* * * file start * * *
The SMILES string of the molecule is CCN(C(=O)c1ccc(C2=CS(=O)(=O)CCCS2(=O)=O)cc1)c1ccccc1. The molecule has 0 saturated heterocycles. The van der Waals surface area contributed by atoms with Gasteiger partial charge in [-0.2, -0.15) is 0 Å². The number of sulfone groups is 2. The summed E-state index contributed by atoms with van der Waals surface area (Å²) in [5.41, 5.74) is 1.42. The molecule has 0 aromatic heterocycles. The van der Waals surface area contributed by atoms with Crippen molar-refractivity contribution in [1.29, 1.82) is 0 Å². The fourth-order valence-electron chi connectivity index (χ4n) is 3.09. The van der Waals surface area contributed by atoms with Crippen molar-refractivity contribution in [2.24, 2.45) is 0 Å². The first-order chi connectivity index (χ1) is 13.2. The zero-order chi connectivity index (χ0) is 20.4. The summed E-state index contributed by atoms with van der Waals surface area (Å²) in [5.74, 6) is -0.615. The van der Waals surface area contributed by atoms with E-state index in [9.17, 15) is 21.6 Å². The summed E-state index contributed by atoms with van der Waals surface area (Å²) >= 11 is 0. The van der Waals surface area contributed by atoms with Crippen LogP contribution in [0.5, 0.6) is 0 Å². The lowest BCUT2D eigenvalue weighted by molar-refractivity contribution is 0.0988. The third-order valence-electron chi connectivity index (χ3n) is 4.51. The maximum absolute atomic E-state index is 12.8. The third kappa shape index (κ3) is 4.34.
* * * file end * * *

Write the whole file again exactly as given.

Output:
The SMILES string of the molecule is CCN(C(=O)c1ccc(C2=CS(=O)(=O)CCCS2(=O)=O)cc1)c1ccccc1. The molecule has 0 saturated heterocycles. The van der Waals surface area contributed by atoms with Gasteiger partial charge in [-0.2, -0.15) is 0 Å². The number of sulfone groups is 2. The summed E-state index contributed by atoms with van der Waals surface area (Å²) in [5.41, 5.74) is 1.42. The molecule has 0 aromatic heterocycles. The van der Waals surface area contributed by atoms with Crippen molar-refractivity contribution in [1.29, 1.82) is 0 Å². The fourth-order valence-electron chi connectivity index (χ4n) is 3.09. The van der Waals surface area contributed by atoms with Crippen molar-refractivity contribution in [2.24, 2.45) is 0 Å². The first-order chi connectivity index (χ1) is 13.2. The zero-order chi connectivity index (χ0) is 20.4. The summed E-state index contributed by atoms with van der Waals surface area (Å²) in [5.74, 6) is -0.615. The van der Waals surface area contributed by atoms with E-state index in [9.17, 15) is 21.6 Å². The summed E-state index contributed by atoms with van der Waals surface area (Å²) >= 11 is 0. The van der Waals surface area contributed by atoms with Crippen LogP contribution in [0.5, 0.6) is 0 Å². The lowest BCUT2D eigenvalue weighted by molar-refractivity contribution is 0.0988. The third-order valence-electron chi connectivity index (χ3n) is 4.51. The maximum absolute atomic E-state index is 12.8. The third kappa shape index (κ3) is 4.34.